>>> s = {*()}  # or {*{}} or {*[]}
>>> print(s)

this is basically a more condensed way of doing {_ for _ in ()}, but, don't do this.

  • Why?! Performance is almost identical: $ python3.7 -m timeit 'set()' 2000000 loops, best of 5: 177 nsec per loop $ python3.7 -m timeit '{*()}' 2000000 loops, best of 5: 171 nsec per loop – ogurets Mar 31 at 23:19
  • 3
    @ogurets, set() is likely much easier to understand (for code maintainers), and that often matters more than performance. {*()} seems "clever" in an almost pejorative sense. – benjimin Jun 7 at 2:21

It depends on if you want the literal for a comparison, or for assignment.

If you want to make an existing set empty, you can use the .clear() metod, especially if you want to avoid creating a new object. If you want to do a comparison, use set() or check if the length is 0.


#create a new set    
#or, using a literal:

#create an empty set
#or, use the clear method

#comparison to a new blank set
if a==set():
    #do something

#length-checking comparison
if len(a)==0:
    #do something
  • 8
    a=set() does not empty the set, but creates a new set and assigns it to a, overwriting any previous value. – gerrit Feb 5 '14 at 11:55
  • Indeed. That's why I said that if you want to avoid creating a new object, you should use clear(). I suppose my comment should have been worded slightly differently. – Brian Minton Feb 5 '14 at 18:34
  • It also appears using the a.clear() method is slightly faster than a=set(), and checking len(a)==0 is slightly faster than checking for equality to a==set() – Brian Minton Sep 8 '14 at 12:43
  • 3
    Instead of if len(a)==0: it suffices (and is more Pythonic) to write just if a: (edit: or rather, if not a: to match the polarity of the condition). – Jim Oldfield Nov 25 '15 at 11:57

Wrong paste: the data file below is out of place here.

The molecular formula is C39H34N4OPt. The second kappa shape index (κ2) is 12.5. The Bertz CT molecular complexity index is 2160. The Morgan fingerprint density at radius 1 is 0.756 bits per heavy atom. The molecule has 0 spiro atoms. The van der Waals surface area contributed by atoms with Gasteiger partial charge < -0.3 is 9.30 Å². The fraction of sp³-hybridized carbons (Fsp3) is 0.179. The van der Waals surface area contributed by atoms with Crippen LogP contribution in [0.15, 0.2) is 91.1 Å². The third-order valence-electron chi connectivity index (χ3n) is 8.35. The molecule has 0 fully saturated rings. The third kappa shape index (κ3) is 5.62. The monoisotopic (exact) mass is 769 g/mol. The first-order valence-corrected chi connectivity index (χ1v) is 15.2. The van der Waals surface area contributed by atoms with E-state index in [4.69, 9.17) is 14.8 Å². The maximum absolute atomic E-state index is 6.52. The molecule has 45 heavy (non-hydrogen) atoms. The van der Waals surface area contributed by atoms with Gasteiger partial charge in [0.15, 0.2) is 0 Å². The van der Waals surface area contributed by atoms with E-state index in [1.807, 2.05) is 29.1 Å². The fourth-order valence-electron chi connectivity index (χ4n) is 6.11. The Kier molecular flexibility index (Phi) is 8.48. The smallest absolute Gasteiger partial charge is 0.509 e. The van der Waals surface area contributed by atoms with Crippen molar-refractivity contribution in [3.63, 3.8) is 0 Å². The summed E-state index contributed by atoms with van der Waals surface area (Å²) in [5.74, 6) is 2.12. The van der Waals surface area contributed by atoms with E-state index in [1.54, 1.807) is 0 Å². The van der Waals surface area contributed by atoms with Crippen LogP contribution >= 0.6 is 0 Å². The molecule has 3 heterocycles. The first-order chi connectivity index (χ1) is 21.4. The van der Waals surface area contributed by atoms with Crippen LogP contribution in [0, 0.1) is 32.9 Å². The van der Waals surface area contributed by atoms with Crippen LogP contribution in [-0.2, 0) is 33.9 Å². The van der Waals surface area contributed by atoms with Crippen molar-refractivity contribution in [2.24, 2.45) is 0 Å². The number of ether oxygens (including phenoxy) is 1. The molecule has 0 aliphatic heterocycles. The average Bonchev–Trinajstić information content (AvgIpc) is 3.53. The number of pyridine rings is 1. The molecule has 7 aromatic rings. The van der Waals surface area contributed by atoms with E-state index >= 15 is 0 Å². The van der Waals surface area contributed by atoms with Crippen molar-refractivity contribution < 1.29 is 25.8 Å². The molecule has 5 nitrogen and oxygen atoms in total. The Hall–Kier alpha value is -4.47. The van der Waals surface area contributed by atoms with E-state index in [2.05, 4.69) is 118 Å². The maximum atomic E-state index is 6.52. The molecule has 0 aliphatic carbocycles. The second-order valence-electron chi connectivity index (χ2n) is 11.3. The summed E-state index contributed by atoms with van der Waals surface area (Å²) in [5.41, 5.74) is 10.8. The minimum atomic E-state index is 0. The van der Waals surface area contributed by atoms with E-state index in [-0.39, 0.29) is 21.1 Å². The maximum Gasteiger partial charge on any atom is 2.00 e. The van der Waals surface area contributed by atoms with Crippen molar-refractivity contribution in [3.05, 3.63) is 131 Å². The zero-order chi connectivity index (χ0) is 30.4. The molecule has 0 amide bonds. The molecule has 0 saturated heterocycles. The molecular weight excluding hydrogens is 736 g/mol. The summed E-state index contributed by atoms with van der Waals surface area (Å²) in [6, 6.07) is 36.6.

Adding to the crazy ideas: with Python 3 accepting unicode identifiers, you could declare a variable ϕ = frozenset() (ϕ is U+03D5) and use it instead.

  • 4
    Problem is, set objects are mutable, so you're putting yourself at risk with spam = ϕ; spam.add("eggs"). – drdaeman Jun 15 '17 at 20:09
  • @drdaeman Ok, sure, ϕ = frozenset() would fix that. :-) – Renato Garcia Jun 15 '17 at 20:15
  • 2
    if ϕ is a frozenset, then spam.add("eggs") fails, because the frozenset object doesn't have any add method. – Brian Minton Dec 13 '17 at 14:46
  • @BrianMinton: But that is the intended behavior. Note that when someone writes span = ϕ both span and ϕ will point to the same object, i.e. id(span) == id(ϕ). Hence, if spam.add("eggs") would work, the ϕ object would not be an empty set anymore, and we will come back to the original problem as pointed by drdaeman – Renato Garcia Feb 20 '18 at 19:36
  • 1
    @RenatoGarcia Compare with the empty dict literal: >>> a={} >>> a['foo']='bar' >>> a {'foo': 'bar'} – Brian Minton Feb 21 '18 at 21:39

Your Answer

By clicking “Post Your Answer”, you agree to our terms of service, privacy policy and cookie policy

Not the answer you're looking for? Browse other questions tagged or ask your own question.